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Displaying 1941-1960 of 10253 results
Article

Eric Albert Donkin

Eric Albert Donkin, actor (b at Liverpool, Eng 9 April 1929; d at Stratford, Ont 17 March 1998). His acting career began as a radio-performer at the age of 11 in Montréal, prior to formal training at the Montréal Repertory School of the Theatre and the National Theatre School in the 1950s.

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Akeeaktashuk

Akeeaktashuk, sea hunter, sculptor, storyteller (b at Hudson Bay, near Inukjuak River, Qué 1898; d at Craig Harbour, NWT 1954). Akeeaktashuk was a jolly, robust and outgoing man with an astonishing talent for observing and keenly portraying humans, animals and birds in stone and ivory.

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Alikomiak and Tatimagana

Alikomiak (also spelled Alekámiaq) and Tatimagana, Inuit hunters from the central Arctic, were the first Inuit to be condemned and executed for murder under Canadian law on 1 February 1924. The trials of Alikomiak and Tatimagana have been described as demonstrations of federal authority over the Inuit as well as of Canadian sovereignty in the Arctic.

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Sir Hugh Allan

By the 1870s, Allan's company, the Montreal Ocean Steamship Co (popularly known as the ALLAN LINE), also obtained government contracts to carry passage-assisted immigrants. Taking advantage of the Québec government's subsidies for colonization railways, Allan expanded into railway building.

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Sybil Andrews

Sybil Andrews, printmaker (b at Bury St Edmunds, Eng 1891; d at BC 1992). Before her arrival at Campbell R, BC, in 1947, Andrews studied in England with Claude Flight, a proponent of futurism, a radical art form of the early 1900s.

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Basques

Basques were expert fishermen and sailors from the southeast corner of the Bay of Biscay. With the Portuguese, they were early arrivals to Newfoundland's Grand Banks.

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Micheline Beauchemin

Micheline Beauchemin, tapestry weaver (b at Longueuil, Qué 24 Oct 1930; d at Québec 29 Sept 2009). Beauchemin began her career making stained-glass windows but early on turned to the vibrant colours found in skeins of wool to hook, weave and embroider spectacular wall hangings.

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Gene Lees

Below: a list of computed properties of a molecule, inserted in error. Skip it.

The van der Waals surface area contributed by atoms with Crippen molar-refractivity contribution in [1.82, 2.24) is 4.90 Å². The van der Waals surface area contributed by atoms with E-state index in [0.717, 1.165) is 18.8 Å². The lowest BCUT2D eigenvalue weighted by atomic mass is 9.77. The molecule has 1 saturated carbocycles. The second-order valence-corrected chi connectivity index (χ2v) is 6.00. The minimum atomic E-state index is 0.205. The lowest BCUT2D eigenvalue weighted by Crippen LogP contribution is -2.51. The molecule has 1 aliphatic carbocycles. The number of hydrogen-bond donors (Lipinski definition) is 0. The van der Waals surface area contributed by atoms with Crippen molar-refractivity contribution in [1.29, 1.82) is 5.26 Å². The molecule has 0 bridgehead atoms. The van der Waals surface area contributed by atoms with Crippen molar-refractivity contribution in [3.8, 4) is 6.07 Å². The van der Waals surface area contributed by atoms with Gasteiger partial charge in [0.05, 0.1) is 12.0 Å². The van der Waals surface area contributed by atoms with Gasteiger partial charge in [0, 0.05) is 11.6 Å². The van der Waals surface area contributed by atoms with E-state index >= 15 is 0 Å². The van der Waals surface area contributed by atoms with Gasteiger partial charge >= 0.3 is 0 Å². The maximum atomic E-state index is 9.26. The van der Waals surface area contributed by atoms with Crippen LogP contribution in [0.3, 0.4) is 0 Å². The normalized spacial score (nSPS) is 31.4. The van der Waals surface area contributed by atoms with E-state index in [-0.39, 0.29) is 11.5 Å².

Lees, Gene (Frederick Eugene John). Journalist, lyricist, singer, composer, broadcaster, b Hamilton, Ont, 8 Feb 1928; d Ojai, Ca, 22 Apr 2010.

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Aser Rothstein

Aser Rothstein, physiologist (born 29 April 1918 in Vancouver, BC; died 4 July 2015 in Guelph, ON). He contributed enormously to the fields of cellular physiology and toxicology.

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Norman Ryan

Norman Ryan, "Red," bandit (b at Toronto July 1895, d at Sarnia, Ont 25 May 1936). Nicknamed "Canada's Jesse James," Ryan committed numerous robberies in Ontario, Québec and the US, deserted the Canadian Army in WWI, and once made a spectacular escape from Kingston Penitentiary.

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Kevin Sullivan

Kevin Sullivan, producer, writer, director (born at Toronto 28 May 1955). Kevin Sullivan is best known for producing, writing and directing the 1985 CBC TV adaptation of Lucy Maud Montgomery’s Anne of Green Gables, the highest-rated television drama in Canadian history. The miniseries won nine Gemini Awards, an Emmy Award and a Peabody Award. Sullivan produced three sequels, as well as the highly successful CBC TV series Road to Avonlea (1990–96), which won a Gemini and an Emmy Award, and Wind at My Back (1996–2001).

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Bishop Emile Grouard

Monseigneur Émile Grouard was energetic and inventive, having steamboats built on the Peace, Slave and Athabasca rivers. He was also respected by the Indigenous peoples of his diocese, and came to learn the Cree, Denesuline (Chipewyan) and Dane-zaa (Beaver) languages.

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Daniel Paillé

Daniel Paillé, leader of the Bloc Québécois, federal and provincial politician, administrator, economist, university professor (born 1 April 1950 in Montréal); BAA (HEC Montréal) 1974, MSc (UQAM) 1976.

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Robert Methven Petrie

Robert Methven Petrie, astronomer (b at St Andrews, Scot 15 May 1906; d at Victoria 8 Apr 1966). Brought to Canada by his parents in 1911, Petrie became interested in astronomy at high school and was encouraged by J.S. PLASKETT.

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Harry Corwin Nixon

Harry Corwin Nixon, politician, premier of Ontario (b at St George, Ont 1 Apr 1891; d there 22 Oct 1961). He won acclaim for his political longevity, spending 42 years as an Ontario MPP.